Now let's take a look at the results by segment, starting with the Digital Businesses. For the quarter, Consumer Digital Imaging Group's revenue was $330 million compared to $884 million in the prior year quarter. CDG's segment earnings from operations decreased by $569 million as compared to the last year's first quarter segment earnings from operation. This decline in revenue and earnings is primarily due to the one-time benefit of a $550 million nonrecurring IP transaction for the first quarter 2010 and negative price mix for digital cameras, as we cleared the legacy inventory from the fourth quarter of 2010.

As Antonio indicated, we have begun making participation choices that will result in a smaller top line. However, it is important to note that these choices will drive significant improvement in earnings. The revenue decline was partially offset by higher volumes for consumer inkjet printers and ink.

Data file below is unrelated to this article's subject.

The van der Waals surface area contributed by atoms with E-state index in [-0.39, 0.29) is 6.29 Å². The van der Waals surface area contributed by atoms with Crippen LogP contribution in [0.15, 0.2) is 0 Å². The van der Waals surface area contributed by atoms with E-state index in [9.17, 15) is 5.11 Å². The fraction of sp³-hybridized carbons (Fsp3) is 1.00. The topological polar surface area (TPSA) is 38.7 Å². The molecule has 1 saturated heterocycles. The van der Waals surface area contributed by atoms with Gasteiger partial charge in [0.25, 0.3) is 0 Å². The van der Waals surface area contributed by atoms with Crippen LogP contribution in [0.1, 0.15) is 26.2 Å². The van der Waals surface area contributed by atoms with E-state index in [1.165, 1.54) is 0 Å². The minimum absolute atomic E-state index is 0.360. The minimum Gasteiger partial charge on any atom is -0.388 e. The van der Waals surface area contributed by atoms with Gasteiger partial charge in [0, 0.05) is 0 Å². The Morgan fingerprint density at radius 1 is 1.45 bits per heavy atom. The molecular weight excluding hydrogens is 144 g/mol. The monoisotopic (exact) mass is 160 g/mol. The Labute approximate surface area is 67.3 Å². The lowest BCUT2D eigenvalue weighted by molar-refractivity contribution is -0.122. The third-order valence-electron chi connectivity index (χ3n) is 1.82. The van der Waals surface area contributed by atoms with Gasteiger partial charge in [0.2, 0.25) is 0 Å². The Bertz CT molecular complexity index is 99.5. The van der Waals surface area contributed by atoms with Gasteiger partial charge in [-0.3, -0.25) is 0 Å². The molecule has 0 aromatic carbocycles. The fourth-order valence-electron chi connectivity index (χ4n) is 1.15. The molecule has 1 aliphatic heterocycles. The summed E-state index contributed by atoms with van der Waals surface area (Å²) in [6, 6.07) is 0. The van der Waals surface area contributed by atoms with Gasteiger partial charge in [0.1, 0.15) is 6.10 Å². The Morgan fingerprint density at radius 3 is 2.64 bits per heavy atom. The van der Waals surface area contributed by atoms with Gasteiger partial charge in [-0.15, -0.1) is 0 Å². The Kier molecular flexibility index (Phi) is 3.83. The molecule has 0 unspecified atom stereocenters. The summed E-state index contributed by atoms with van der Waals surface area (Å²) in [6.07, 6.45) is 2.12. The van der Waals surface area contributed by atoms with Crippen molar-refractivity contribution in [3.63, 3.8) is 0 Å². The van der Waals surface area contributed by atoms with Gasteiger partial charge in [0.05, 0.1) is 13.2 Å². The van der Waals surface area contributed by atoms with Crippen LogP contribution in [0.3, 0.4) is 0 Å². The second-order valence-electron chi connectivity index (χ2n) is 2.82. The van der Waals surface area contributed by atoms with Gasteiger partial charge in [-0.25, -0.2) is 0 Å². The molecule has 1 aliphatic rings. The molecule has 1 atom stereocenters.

Moving to the Graphics Communications Group. GCG's first quarter revenue was $625 million, an increase of 4% versus the prior year quarter. The revenue improvement for the quarter was primarily driven by increased volumes for digital plates, higher sales for production scanners, increased demand for business process services and a 2% favorable foreign exchange impact. The pricing environment in the commercial printing industry continues to be competitive. However, the actions we've taken to mitigate the pricing pressures are showing positive results. For the first quarter of 2011, GCG's revenue included a 2% unfavorable price mix, down from the 5 percentage point decline we experienced for the full year of 2010. We're experiencing solid traction with our new digital plate products. And going forward, we expect to see benefits from the announced price increase.